What do the Orioles need more, pitching or power? Obviously, they could use a healthy dose of both.
Early this offseason, the O's front office has indicated that the priority is to improve the pitching, focusing on the bullpen. To date, the team has zeroed in on six major targets: Jaret Wright, Jamie Walker, Justin Speier, Carlos Lee, Chad Bradford and Scott Williamson. So far the O's are batting .500.
With a limited amount of talent on the market, there may be little the Orioles can do.
If they have to choose between offense and pitching, which should they pursue?
When the Orioles signed Rick Sutcliffe to be the No. 1 starter in 1992, it was not because they believed him to be the Cy Young Award-winning pitcher that he once was. In fact, he was far from it. Sutcliffe was brought in to be a veteran presence on a staff of young pitchers. His task was to eat innings. He met and surpassed those expectations.
Sutcliffe pitched 237.3 innings, won 16 games and helped tutor the promising Mike Mussina and young phenom Ben McDonald. Every night Sutcliffe went out to pitch, he was giving the youngsters a lesson in tenacity. Even if it meant recording a walk, Sutcliffe would make his pitch and not give in to hitters. The difference in his walks compared to those of the current Oriole pitchers is that Sutcliffe could throw it over the plate whenever he wanted.
Given that he no longer had the stuff to get guys out on talent alone, guile was Sutcliffe's best friend. That meant painting the corners and sometimes nibbling. That year he taught the young pitchers to trust their stuff, to trust their heads and to take advantage of the fact that baseball is the only game in which the defense has the ball.
Pitching coach Leo Mazzone's philosophy has traces of Sutcliffe's values. Always down and away. No matter what, never give in to the hitter. But that philosophy requires command and control. As is the case with most young pitchers, command is one of the main things that the present talent lacks. Of the Orioles' four potential homegrown 2007 starters -- Erik Bedard, Daniel Cabrera, Adam Loewen and Hayden Penn -- only Bedard seems close to figuring it out.
No matter how good a pitching coach is, nothing beats watching the techniques shared among teammates. In the early-'90s it was Sutcliffe, playing the role of poor man's ace. Now the Orioles again need to find a true ace in order to find a solution to their pitching woes.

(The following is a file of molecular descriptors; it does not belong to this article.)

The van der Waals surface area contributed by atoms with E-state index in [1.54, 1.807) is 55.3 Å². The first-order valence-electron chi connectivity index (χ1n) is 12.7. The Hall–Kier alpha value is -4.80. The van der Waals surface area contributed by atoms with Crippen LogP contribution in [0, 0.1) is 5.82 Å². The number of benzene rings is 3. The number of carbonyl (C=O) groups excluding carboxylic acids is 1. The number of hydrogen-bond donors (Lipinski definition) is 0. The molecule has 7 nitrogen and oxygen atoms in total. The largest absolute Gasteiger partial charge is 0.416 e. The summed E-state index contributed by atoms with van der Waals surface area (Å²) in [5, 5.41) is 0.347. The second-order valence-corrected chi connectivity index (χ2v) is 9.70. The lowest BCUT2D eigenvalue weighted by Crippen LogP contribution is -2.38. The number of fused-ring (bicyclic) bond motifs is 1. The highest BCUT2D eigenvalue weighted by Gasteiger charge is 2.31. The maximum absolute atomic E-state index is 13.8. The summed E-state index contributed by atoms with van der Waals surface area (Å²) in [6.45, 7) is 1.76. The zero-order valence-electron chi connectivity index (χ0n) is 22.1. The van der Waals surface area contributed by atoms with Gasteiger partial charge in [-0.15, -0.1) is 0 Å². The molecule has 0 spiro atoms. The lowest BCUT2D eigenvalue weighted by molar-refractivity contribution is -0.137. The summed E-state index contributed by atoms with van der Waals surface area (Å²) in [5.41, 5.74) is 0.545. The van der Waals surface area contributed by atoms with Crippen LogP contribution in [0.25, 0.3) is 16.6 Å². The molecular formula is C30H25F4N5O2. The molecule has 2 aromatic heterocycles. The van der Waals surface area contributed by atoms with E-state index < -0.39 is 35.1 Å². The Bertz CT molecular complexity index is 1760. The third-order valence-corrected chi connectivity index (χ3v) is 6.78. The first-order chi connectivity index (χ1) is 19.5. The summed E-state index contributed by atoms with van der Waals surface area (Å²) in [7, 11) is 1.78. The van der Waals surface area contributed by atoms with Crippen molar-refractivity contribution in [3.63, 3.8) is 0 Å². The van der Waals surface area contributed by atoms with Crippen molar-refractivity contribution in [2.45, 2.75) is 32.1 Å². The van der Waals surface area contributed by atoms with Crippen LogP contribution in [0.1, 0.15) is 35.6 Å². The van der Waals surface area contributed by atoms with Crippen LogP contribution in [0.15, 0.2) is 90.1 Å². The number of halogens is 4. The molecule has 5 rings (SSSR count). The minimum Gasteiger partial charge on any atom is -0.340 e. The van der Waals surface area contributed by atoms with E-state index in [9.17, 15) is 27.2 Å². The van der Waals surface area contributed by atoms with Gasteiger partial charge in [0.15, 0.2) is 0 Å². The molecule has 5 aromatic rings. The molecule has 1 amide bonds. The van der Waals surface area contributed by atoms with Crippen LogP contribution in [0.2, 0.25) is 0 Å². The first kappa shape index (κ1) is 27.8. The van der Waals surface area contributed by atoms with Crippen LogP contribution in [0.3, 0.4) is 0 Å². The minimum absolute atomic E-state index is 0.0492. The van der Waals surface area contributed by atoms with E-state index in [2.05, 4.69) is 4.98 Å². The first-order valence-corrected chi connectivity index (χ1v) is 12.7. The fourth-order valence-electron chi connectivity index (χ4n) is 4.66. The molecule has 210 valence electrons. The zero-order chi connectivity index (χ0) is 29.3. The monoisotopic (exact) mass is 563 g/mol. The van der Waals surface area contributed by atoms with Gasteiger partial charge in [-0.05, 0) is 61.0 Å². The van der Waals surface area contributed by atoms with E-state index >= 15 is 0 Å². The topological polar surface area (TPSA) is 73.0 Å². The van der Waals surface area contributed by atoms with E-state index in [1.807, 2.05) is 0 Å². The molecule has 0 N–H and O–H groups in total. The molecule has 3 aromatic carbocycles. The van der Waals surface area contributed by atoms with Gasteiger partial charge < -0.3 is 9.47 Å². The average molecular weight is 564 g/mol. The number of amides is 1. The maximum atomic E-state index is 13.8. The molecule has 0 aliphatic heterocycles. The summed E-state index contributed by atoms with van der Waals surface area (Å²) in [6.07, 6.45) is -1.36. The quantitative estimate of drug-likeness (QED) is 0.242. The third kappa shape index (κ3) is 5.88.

Back in the day, the saying was that singles hitters drove Chevys and home run hitters drove Cadillacs. If someone said that to former Oriole Gary Matthews Jr. or Juan Pierre, they would laugh. Both players have signed lucrative long-term contracts with the Angels and Dodgers, respectively.
The distance between slap hitters and long ball hitters has been bridged a bit. While Matthews has some power, he is far from the middle of the order and Pierre is a singles hitter. These two contracts alone will make the Orioles' pursuit of offensive talent considerably more difficult.
With the trend in free agency cycling back toward outrage, more pressure is on the team to step out in front of everyone. Having lost Lee to the Houston Astros, the Orioles have to be asking themselves if this was another situation in which the organization was used only to drive up the price for the player. In Lee's case, six years and $100 million dollars was the number the front office could not match.
The Orioles watched several of their players play through mediocre years in 2006. In many cases, power numbers dropped. If the Orioles strike out in the free agent market on the offensive side of the ball, the team's best hope may be the continued development of Nick Markakis. If he avoids a sophomore slump, the Orioles may have a nice No. 3-4 combination in Markakis and Miguel Tejada.
If it comes down to a choice, the choice is simple. The 2005 Chicago White Sox and the 2006 Detroit Tigers have shown that pitching wins. The Orioles are on the right track with their young, developing talent.
The Orioles are right to focus on the bullpen. Starters, young ones in particular, always seem to relax and find their talent when they can trust the guys behind them. With the two major impact free agents gone from the market, the team may have no choice but to continue on this path.
Defense is the one remaining factor that this team can look to improve. High quality defense would make the entire pitching staff better. Of all of the positions on the field, first base should be the focus. A good defensive first baseman is the most under-appreciated defensive player on the field. A top-notch first baseman can make an average infielder look like a Gold Glover and turn pitching mistakes into outs.
The Orioles might do well to treat their bench as a National League team might, and fill it with sure-handed players who can move in at shortstop or first in late innings. Egos aside, it might be best for the team.
As always, pitching and defense is the right combination to build around. This free agent market is moving quickly and for the Orioles, time may be short.
Allen V. McCallum Jr. is a baseball analyst for AM 1570, WNST.
Issue 1.33: December 7, 2006